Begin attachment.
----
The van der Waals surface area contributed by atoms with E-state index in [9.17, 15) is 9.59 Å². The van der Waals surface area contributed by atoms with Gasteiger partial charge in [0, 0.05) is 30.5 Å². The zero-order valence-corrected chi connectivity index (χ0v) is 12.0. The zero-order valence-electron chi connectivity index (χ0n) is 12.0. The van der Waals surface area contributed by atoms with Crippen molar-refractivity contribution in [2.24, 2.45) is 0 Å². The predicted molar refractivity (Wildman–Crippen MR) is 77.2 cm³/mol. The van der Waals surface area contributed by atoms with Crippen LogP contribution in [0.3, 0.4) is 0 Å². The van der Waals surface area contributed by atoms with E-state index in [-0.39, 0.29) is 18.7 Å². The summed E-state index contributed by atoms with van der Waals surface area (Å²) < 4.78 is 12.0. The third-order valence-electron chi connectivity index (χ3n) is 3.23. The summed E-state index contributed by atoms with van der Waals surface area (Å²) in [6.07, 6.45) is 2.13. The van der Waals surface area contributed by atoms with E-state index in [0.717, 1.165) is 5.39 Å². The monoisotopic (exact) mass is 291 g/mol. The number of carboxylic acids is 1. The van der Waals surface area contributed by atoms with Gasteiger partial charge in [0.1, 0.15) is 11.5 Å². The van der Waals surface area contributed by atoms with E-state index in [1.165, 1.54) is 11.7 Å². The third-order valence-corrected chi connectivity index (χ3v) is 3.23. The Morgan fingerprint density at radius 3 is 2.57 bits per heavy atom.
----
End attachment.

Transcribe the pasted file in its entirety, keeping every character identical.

The van der Waals surface area contributed by atoms with E-state index in [9.17, 15) is 9.59 Å². The van der Waals surface area contributed by atoms with Gasteiger partial charge in [0, 0.05) is 30.5 Å². The zero-order valence-corrected chi connectivity index (χ0v) is 12.0. The zero-order valence-electron chi connectivity index (χ0n) is 12.0. The van der Waals surface area contributed by atoms with Crippen molar-refractivity contribution in [2.24, 2.45) is 0 Å². The predicted molar refractivity (Wildman–Crippen MR) is 77.2 cm³/mol. The van der Waals surface area contributed by atoms with Crippen LogP contribution in [0.3, 0.4) is 0 Å². The van der Waals surface area contributed by atoms with E-state index in [-0.39, 0.29) is 18.7 Å². The summed E-state index contributed by atoms with van der Waals surface area (Å²) < 4.78 is 12.0. The third-order valence-electron chi connectivity index (χ3n) is 3.23. The summed E-state index contributed by atoms with van der Waals surface area (Å²) in [6.07, 6.45) is 2.13. The van der Waals surface area contributed by atoms with E-state index in [0.717, 1.165) is 5.39 Å². The monoisotopic (exact) mass is 291 g/mol. The number of carboxylic acids is 1. The van der Waals surface area contributed by atoms with Gasteiger partial charge in [0.1, 0.15) is 11.5 Å². The van der Waals surface area contributed by atoms with E-state index in [1.165, 1.54) is 11.7 Å². The third-order valence-corrected chi connectivity index (χ3v) is 3.23. The Morgan fingerprint density at radius 3 is 2.57 bits per heavy atom.